I have a confession to make: as a Crow fan from way back. Before the Kitchen Sink Press Author’s Edition, I was there. Before the crappy TV series, I was there. Before Brandon Lee’s untimely and unfortunate death eclipsed almost everything else associated with this film, and the story it contains, I poured over J. O’Barr’s black and white catharsis of a comic. And I loved it. To my teenage mind, this psychopathic little story seemed an expression of love. The kind of mournful, melodramatic love adolescents, and the perpetually adolescent at heart, believe is really all there is.
I even wrote my own piece of Crow fan fiction. And before you ask, no, you can’t look at it. It died a thankful and unceremonious death several computer crashes ago. I wrote it over the course of a month at age sixteen, the perfect time to write a violent revenge fantasy centered around the above definition of “love.” And in the course of writing it I discovered something O’Barr must’ve realized ?himself: that vengeance is not catharsis. In the end, it’s only vengeance. A ravenous, yawning beast that will not stop until its consumed everything it touches. Something this movie’s two screenwriters completely failed to realize.
Instead, the visionary screenwriter of Leatherface: The Texas Chainsaw Massacre III, David J. Schow, and the visionary screenwriter of one whole episode of The Real Ghost Busters, John Shirley, chose to convert O’Barr’s violent love note into an Action film with a strange undercurrent of Old Testament fantasy. In true Hollywood fashion, they use a child’s voice to introduce the fantastical elements. “People once believed,” our child’s voice informs us, “that when someone dies, a crow carries their soul to the land of the dead. But sometimes, something so bad happens that a terrible sadness is carried with it and the soul cannot rest. Then sometimes, just sometimes, the crow can bring that soul back to put the wrong things right.”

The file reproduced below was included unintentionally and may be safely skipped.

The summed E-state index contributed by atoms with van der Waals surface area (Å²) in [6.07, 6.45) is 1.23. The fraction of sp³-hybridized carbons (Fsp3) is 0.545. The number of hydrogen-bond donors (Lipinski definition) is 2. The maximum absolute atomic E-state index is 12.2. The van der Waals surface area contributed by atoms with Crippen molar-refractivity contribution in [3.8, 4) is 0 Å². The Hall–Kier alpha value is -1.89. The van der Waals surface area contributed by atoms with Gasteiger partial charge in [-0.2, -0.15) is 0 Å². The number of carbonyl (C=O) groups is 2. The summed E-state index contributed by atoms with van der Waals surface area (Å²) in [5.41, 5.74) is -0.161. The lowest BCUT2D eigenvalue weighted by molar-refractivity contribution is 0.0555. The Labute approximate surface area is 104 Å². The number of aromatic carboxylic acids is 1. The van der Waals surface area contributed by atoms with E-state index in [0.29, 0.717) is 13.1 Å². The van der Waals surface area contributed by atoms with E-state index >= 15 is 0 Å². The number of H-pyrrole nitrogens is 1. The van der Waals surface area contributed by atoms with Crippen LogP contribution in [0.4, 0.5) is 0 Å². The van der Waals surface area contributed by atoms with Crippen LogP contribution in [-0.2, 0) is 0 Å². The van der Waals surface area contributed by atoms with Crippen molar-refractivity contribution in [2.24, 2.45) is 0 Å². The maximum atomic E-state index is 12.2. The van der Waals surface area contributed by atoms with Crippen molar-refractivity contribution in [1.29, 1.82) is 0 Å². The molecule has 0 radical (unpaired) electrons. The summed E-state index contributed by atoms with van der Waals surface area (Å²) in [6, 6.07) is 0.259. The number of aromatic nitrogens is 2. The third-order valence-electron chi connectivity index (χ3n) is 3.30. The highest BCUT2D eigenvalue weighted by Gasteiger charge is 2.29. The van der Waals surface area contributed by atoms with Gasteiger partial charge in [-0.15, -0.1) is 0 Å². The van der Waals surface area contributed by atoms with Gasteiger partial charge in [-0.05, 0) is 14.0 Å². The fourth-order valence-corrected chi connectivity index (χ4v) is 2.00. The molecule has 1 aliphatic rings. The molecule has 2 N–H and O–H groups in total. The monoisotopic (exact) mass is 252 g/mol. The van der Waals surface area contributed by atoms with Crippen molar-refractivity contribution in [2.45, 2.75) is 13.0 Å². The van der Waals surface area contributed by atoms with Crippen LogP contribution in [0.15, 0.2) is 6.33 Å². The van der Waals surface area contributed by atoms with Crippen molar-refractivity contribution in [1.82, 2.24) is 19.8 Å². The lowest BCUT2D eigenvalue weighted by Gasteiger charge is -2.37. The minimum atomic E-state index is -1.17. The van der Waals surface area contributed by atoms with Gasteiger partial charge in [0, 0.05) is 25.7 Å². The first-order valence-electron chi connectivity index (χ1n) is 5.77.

The speaker is Sarah (Rochelle Davis in, sadly, her only Imdb credit), a part-time street kid and full-time friend of two twenty-something, Detroit hipsters…who, sadly for Sarah, die before the opening credits. The victimized couple are Eric Draven (Brandon Lee), a musician, and his activist fiancee, Shelly (Sofia Shinas), who made the mistake of trying to fight tenant eviction in Murder City’s crime-ridden downtown. Exit Eric and Shelly, leaving Sarah to mourn in the arms of Sgt. Albrecht (Ernie “Winston Zeddemore” Hudson), the local Good Cop.
A year passes, and Detroit’s annual arson party, Devil’s Night, comes ’round again. The gang of sociopathic criminals who murdered Shelly and Eric still roam the streets unchecked. One of them, a sycophantic junkie named Fun Boy (Michael Massee), is even making time with Sarah’s mom (Anna Thompson). And in a perfect example of Alex Proyas’ expert direction, we see the gang torch an arcade even as, half a city away, Eric crawls out of his own grave, bound over for some vengeance.